Breathtaking views, surreal landscapes, and the chance to come face to face with an active volcano, the Island of Hawai‘i offers the geotourist encounters of a lifetime, and scientists a window into a volcano’s inner workings.
The fault blocks of the Kutch Basin in western India offer to the visitor a unique opportunity to observe the Jurassic-Cretaceous-Paleogene sediments rarely outcropping anywhere else on the Western Indian continental margin. A visit to Kutch also gives an opportunity to view and enjoy the rich cultural traditions and handicrafts of western India.
To most people, the Canary Islands is a place to go on a charter or low-fare plane where you can sunbathe for hours on beaches with white sand imported from the Sahara. But
the Canaries have another face, with many natural features of interest to scientists, both above and below ground.
Miguel Ángel Caja's spectacular header photo, which shows the 25 km-long row of craters of Lakagigar, in southern Iceland, reveals a unique geological site and dramatic landscape. It also tells a story of catastrophe and climate change which still resonates today.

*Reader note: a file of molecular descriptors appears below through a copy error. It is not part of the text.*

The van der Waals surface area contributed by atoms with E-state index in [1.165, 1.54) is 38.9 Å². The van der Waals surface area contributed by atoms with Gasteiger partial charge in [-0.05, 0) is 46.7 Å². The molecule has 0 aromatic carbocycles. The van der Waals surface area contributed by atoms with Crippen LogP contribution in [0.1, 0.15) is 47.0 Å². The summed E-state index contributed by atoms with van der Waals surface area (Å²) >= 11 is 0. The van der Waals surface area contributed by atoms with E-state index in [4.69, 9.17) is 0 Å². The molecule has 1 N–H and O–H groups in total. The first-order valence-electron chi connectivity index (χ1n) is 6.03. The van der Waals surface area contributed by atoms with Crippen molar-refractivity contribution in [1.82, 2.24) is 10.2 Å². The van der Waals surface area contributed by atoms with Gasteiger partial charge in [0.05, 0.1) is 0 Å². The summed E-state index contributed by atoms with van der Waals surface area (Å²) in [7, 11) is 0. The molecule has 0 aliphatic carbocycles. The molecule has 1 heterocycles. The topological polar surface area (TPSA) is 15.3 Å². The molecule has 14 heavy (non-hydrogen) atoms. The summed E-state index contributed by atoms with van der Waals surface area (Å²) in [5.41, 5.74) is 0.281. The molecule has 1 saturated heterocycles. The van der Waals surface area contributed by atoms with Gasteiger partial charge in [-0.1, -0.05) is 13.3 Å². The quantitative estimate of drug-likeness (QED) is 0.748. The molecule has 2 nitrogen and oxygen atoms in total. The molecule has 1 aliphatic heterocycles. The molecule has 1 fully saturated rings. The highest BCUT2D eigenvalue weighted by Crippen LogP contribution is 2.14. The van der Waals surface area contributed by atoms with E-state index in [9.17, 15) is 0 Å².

The Forest of Dean is an ancient royal forest, and is now a popular tourist destination. For much of its history, the people of the area have been dependent on the coal and iron found within its rocks.
Petra, an ancient red city in the middle of the Arabian Desert of southern Jordan, reveals its glorious archaeological past in addition to its deep chronological history. In 2007, Petra was designated one of the Seven Wonders of the World.
Dr. Dorin Dordea, Mihai Nedelcu, Jean Gorie, Isabela Necsoiu, Prospectiuni SA
Slanic Prahova, a small town in the centre of Romania, is famous as the home of the second biggest salt mine in Europe, the spectacular Salt Mountain, a natural reservation that is unique in the world.